When artist Jean-Pierre Roy created the Nachlass in 2015, he had no idea it would be sold to Hollywood celebrity-cum-environmental-crusader Leonardo DiCaprio. It turned out DiCaprio had spotted the painting on Instagram and had contacted the gallery holding the piece to finalize his purchase.
The days of visiting the art gallery to purchase paintings and sculptures may soon come to an end. This is predominantly due to the rise in influence of social media in art.
Key institutions like the Van Gough Museum and the Musée du Louvre are actively using Instagram to engage and educate followers about art and artists. These institutions aren’t just leveraging the power of social media; they are also leveraging the reach of key artists and museum curators to get the word out about art.
Social media is turning into a highly fecund arena to stage your talent and showcase your work.
Influencer marketing and the fine arts
Often, the impact of social media on art can be seen in the benefits it brings to artists. Not only is social media giving artists an audience to talk to but it’s also allowing them to reach out to experienced peers with thousands of followers, who can mentor them and who can help them sell their work.
These experienced people with a huge follower base are called influencers, and in the world of art, they can be anyone from the fashionista-next-door to the curator of the biggest museum in America.
Take curators like Alexie Glass-Kantor, the Director of Artspace Sydney and Nancy Spector, the Deputy Director and Chief Curator of Brooklyn Museum. They are two people who are renowned in art circles for their knowledge, expertise, and fine taste.
High-profile influencers like these can actively encourage the ultra-rich to invest in the advancement of artistic pursuits. When they post on Instagram or Twitter, these curators can actively speak for the painting or sculpture, can promote budding artists, and can seek contributions to art foundations and institutions.
The rise of the small artists
Influencer marketing doesn’t just help big artists. In fact, a large section of beneficiaries is small-time artists who are looking for their big break. Take influencer Ted Chin for instance. He is a travel photographer and art lover, who attends local events and helps budding artists promote their work by photographing them in action.
Wedding photographer Erin Johnson is another example. She’s renowned for her award-winning wedding photographs, which don’t just focus on the bridal couple but also on the tons of clothing and accessories they wear. If you’re a brand specializing in wedding clothing, accessories, footwear, catering, décor or anything else, Erin will be one of the best people to enlist for your influencer marketing campaign.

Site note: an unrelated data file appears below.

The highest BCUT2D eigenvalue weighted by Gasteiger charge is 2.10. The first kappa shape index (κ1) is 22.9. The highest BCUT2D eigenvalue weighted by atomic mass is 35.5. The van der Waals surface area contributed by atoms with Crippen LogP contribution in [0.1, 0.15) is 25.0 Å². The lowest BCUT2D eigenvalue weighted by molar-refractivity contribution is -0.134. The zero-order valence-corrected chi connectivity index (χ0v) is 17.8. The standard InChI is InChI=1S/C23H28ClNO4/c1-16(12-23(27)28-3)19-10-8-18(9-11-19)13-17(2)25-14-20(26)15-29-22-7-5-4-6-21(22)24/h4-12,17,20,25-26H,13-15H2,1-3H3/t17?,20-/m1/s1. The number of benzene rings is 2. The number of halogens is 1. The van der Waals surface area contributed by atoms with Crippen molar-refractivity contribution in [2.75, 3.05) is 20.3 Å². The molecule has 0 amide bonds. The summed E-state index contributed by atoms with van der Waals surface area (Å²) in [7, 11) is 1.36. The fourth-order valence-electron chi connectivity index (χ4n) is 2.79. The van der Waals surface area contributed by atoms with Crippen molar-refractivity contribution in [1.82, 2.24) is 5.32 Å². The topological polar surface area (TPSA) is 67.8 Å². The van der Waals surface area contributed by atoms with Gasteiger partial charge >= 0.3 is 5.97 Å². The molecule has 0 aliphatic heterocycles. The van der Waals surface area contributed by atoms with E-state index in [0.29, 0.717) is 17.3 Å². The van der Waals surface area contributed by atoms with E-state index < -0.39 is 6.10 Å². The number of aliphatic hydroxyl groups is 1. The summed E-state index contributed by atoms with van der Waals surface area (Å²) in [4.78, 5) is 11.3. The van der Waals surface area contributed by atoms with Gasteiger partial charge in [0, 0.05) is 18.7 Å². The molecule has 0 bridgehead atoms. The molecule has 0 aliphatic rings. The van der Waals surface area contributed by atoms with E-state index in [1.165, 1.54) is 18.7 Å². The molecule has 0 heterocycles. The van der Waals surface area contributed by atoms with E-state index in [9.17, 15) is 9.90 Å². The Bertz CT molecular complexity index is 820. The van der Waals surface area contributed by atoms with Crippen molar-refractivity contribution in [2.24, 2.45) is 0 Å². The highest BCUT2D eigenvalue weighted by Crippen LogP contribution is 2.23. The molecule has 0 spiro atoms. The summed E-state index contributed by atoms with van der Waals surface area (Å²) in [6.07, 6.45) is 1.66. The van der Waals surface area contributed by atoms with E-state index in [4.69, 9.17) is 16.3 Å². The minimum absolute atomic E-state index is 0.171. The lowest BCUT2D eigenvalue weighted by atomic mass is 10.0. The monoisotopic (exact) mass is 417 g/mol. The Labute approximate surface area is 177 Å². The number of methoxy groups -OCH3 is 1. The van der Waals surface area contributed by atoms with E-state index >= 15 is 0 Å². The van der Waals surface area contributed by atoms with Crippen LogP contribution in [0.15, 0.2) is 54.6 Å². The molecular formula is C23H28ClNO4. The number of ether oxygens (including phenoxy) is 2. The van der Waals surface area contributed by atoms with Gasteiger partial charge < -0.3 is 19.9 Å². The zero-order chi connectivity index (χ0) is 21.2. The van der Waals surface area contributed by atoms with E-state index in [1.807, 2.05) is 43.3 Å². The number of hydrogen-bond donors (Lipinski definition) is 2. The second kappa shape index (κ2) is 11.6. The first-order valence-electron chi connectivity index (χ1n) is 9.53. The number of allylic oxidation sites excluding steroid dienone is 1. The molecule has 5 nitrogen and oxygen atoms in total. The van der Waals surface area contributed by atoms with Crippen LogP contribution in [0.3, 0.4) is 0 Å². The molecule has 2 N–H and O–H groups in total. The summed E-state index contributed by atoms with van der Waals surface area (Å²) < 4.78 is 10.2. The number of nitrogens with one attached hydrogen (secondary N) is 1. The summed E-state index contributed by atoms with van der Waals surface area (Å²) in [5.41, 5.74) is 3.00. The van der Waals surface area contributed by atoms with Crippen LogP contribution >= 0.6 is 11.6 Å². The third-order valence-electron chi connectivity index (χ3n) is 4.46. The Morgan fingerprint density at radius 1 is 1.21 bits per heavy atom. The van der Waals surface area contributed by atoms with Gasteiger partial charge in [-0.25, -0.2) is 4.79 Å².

How can you promote your work?
If you’re an artist and you’d like to get your name out in art circles, then choosing to go the influencer way would be a good way to start. If you don’t know how to reach influencers or aren’t sure whom to enlist for help, then don’t worry. You have specialized influencer marketing services platforms like ifluenz, who will search for relevant influencers for you and will help you get in touch with them. These companies also help you plan your influencer marketing campaign.
Influencer marketing isn’t just beneficial for painters, sculptures, and designers. It can also work wonders for theater artists, musicians, dancers, and singers. Basically, influencers can be found for each type of art. Influencer marketing companies can help you find the right person.
Influencer marketing can help you in multiple ways. It can:
- Introduce you and your work to the world
- Give you a leg-up against competition
- Allow you get exposure to artists and art trends
- Help you build a large follower/customer base
- Sell your products or services to a highly engaged audience
With so many benefits, it makes sense for artists to invest in influencer marketing. For all you know, doing so may launch you into the high-profile art world you’ve been dreaming of since you were a kid.